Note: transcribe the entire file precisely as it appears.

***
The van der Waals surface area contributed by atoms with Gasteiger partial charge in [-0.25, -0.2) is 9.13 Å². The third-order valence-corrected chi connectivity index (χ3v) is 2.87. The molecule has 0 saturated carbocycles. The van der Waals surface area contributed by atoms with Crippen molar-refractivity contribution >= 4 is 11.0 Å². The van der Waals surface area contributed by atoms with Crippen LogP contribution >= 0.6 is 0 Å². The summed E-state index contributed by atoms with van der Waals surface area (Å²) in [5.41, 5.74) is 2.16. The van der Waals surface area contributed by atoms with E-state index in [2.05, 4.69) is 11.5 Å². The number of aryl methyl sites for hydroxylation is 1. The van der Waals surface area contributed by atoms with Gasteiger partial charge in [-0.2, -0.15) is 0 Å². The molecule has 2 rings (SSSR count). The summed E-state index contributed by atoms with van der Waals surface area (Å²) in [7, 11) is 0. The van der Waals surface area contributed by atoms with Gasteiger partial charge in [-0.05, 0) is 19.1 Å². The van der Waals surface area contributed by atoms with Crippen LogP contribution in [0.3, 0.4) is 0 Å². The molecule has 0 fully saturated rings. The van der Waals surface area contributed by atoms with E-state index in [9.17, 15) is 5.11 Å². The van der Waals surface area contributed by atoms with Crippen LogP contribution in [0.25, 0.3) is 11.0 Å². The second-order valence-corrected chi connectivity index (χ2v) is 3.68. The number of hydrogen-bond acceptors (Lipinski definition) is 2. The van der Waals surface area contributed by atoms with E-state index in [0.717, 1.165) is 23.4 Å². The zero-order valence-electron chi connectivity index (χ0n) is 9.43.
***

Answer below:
The van der Waals surface area contributed by atoms with Gasteiger partial charge in [-0.25, -0.2) is 9.13 Å². The third-order valence-corrected chi connectivity index (χ3v) is 2.87. The molecule has 0 saturated carbocycles. The van der Waals surface area contributed by atoms with Crippen molar-refractivity contribution >= 4 is 11.0 Å². The van der Waals surface area contributed by atoms with Crippen LogP contribution >= 0.6 is 0 Å². The summed E-state index contributed by atoms with van der Waals surface area (Å²) in [5.41, 5.74) is 2.16. The van der Waals surface area contributed by atoms with E-state index in [2.05, 4.69) is 11.5 Å². The number of aryl methyl sites for hydroxylation is 1. The van der Waals surface area contributed by atoms with Gasteiger partial charge in [-0.2, -0.15) is 0 Å². The molecule has 2 rings (SSSR count). The summed E-state index contributed by atoms with van der Waals surface area (Å²) in [7, 11) is 0. The van der Waals surface area contributed by atoms with Gasteiger partial charge in [-0.05, 0) is 19.1 Å². The van der Waals surface area contributed by atoms with Crippen LogP contribution in [0.3, 0.4) is 0 Å². The molecule has 0 fully saturated rings. The van der Waals surface area contributed by atoms with E-state index in [9.17, 15) is 5.11 Å². The van der Waals surface area contributed by atoms with Crippen LogP contribution in [0.25, 0.3) is 11.0 Å². The second-order valence-corrected chi connectivity index (χ2v) is 3.68. The number of hydrogen-bond acceptors (Lipinski definition) is 2. The van der Waals surface area contributed by atoms with E-state index in [0.717, 1.165) is 23.4 Å². The zero-order valence-electron chi connectivity index (χ0n) is 9.43.